It’s always neat when what you assume about a given situation is wrong, but in a way that leaves you hopeful about the current state of things. Take last fall, for example, when I checked in on the progress being made on the Mayflower II, ...
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Bridging the gap

Without a doubt, there are many distractions to help bridge the gap between boating seasons these days, a lot of them thanks to technology. I’m thinking specifically of online classifieds (a personal favorite; see the trouble it got me into), YouTube and Vimeo, sailing vlogs, ...
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Boat Hoarder 101

I hate to admit this, especially since my wife has been saying it for years, but I think I’ve got a problem. The problem is that I have too many boats. While this may be true, I take comfort in knowing I’m not alone. Many ...
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Staying local

For the last three summers, since buying my latest “big” boat, I’ve had the same three goals: 1) Hunt down Points East columnist David Buckman while he’s cruising in Maine. Me aboard my Good Buddy and David aboard his Leight, we’d go find a few ...
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A ‘deeply satisfying’ sail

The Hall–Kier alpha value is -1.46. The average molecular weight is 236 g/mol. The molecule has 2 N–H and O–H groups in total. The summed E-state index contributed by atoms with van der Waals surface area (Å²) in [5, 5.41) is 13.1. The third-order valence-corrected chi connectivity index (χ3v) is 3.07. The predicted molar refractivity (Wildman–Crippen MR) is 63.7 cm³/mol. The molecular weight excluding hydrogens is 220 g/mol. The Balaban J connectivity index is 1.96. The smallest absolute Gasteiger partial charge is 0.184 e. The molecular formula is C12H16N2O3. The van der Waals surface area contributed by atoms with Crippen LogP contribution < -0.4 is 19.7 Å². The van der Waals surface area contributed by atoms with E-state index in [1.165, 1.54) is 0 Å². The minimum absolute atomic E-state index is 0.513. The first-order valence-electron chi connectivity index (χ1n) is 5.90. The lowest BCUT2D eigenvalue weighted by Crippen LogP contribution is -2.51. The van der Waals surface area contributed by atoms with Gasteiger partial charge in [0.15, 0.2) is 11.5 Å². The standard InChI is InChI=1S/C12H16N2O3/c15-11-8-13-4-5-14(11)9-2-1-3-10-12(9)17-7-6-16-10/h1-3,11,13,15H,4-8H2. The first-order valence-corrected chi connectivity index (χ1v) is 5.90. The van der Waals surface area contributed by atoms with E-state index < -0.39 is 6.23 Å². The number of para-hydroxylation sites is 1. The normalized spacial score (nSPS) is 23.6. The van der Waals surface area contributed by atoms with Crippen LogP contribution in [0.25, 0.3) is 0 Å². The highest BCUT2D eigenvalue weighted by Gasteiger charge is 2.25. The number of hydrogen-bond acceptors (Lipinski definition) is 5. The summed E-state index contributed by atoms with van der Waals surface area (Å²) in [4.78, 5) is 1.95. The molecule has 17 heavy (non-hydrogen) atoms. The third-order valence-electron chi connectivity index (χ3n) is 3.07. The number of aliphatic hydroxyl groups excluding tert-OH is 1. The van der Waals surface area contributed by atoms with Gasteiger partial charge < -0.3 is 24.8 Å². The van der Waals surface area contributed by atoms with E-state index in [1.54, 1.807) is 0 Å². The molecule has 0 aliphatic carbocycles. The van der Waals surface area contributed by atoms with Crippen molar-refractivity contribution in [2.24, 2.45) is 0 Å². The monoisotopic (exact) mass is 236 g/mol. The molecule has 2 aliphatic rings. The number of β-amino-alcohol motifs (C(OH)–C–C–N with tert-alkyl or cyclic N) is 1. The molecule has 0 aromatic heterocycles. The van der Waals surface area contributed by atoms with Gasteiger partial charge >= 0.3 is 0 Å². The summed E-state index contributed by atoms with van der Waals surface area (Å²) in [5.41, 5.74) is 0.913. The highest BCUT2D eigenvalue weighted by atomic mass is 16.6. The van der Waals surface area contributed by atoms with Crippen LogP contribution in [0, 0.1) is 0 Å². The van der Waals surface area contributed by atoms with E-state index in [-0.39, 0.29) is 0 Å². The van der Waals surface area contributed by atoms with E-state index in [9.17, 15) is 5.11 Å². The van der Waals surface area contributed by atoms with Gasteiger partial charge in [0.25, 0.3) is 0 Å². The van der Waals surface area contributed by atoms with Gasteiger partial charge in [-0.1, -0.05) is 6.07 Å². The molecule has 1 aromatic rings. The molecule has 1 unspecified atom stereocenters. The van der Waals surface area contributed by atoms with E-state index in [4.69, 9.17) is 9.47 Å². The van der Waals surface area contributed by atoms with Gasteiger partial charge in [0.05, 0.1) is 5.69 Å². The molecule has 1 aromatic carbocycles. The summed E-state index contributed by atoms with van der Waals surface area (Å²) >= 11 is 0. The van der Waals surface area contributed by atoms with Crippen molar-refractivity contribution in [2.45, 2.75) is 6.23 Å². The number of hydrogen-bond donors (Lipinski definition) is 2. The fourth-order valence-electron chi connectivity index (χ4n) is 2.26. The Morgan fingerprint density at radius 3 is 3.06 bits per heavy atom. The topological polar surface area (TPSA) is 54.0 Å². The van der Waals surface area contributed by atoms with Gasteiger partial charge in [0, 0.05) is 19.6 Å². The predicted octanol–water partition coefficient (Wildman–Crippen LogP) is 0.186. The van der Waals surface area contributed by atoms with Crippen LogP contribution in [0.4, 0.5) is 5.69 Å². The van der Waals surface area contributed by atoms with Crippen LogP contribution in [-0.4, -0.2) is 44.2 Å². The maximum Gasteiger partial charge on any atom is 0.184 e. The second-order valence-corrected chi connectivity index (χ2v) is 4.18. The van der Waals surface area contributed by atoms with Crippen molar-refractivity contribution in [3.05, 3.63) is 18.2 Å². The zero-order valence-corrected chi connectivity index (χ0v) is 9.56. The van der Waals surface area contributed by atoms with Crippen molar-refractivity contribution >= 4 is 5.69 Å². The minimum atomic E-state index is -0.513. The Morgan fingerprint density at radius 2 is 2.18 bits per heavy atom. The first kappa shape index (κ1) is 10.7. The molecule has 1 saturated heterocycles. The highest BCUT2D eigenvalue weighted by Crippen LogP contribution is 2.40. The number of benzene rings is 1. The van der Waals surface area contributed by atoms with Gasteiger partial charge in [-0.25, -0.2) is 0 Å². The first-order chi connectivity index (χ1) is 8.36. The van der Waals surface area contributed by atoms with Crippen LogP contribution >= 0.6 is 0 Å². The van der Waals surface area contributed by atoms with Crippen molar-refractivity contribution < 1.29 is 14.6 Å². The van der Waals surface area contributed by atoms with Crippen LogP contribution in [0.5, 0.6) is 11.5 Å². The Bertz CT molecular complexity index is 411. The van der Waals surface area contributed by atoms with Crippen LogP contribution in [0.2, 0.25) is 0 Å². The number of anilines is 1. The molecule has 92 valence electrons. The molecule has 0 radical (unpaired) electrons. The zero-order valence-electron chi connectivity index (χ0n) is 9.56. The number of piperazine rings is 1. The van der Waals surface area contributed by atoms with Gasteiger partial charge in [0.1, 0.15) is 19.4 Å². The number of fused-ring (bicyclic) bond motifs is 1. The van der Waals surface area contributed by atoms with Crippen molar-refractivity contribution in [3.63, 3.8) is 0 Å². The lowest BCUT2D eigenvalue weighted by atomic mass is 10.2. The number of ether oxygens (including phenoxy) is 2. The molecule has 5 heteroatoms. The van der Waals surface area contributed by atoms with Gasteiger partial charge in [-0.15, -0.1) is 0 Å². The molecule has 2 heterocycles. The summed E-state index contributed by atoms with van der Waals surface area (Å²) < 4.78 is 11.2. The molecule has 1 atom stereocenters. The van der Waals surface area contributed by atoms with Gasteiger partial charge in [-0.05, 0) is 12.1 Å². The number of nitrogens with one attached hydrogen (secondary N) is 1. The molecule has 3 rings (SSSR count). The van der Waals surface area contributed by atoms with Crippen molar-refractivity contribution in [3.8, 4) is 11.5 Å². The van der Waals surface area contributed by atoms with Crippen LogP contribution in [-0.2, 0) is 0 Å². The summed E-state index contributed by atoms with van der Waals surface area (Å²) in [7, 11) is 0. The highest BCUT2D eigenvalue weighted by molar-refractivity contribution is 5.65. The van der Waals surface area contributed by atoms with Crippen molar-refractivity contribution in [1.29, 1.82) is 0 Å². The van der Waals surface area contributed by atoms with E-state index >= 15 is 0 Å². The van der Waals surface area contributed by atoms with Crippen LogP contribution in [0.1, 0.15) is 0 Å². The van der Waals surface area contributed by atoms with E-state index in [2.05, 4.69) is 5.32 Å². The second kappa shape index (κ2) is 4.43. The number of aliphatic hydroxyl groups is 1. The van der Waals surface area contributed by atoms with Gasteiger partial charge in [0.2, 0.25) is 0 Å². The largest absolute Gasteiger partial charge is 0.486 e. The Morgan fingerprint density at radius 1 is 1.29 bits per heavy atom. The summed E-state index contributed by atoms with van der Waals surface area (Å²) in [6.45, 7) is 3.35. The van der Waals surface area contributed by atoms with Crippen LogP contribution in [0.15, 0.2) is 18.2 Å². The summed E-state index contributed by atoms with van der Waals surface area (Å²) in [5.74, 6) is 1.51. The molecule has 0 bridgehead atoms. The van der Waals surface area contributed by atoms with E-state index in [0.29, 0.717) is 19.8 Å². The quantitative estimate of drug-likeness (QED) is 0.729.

If you’re a sailor, chances are you’ve thought about what it would be like to circumnavigate. The idea of a continuous voyage that lasts years, and involves exotic destinations – it’s heady stuff for the coaster, and there’s no shortage of literature on the topic, ...
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The return is always worse

In the early 2000s I was lucky enough to race to Bermuda not once, but twice, with Jim Mertz, the “Iron Man of the Onion Patch,” who participated in 30 Newport Bermuda Races between 1936 and 2004 – a record that probably won’t be topped ...
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‘Welcome to our world’

The first personal account of a trip on the Maine Island Trail I ever read was Steve Callahan’s 2002 article “Reflections at the Water’s Edge,” which documented a trip he and his wife Kathy did on a section of the trail in the pages of ...
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Passing the CG torch, one boat at a time

For cadets between their second and third years at the U.S. Coast Guard Academy in New London, Connecticut, June is a special month. Classes are over, the grass on their hillside campus overlooking the Thames River is green again, and afternoon southwesterlies – warm, and ...
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Iceland in the house

If an award existed for the greatest distance traveled to exhibit at this year’s Maine Boat Builders Show in Portland, Maine (March 23-25), it would have gone to Iceland’s Björn Jónsson, who travelled over 2,300 miles. Remarkably, this was only 400 miles farther than an ...
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Our friend Nim

I hope you’ll indulge me. In the last issue of this magazine, long-time editor Nim Marsh announced that, effective immediately, he was stepping down. He did so halfway through one of his finest editorials, and no doubt some of you choked on your coffee and ...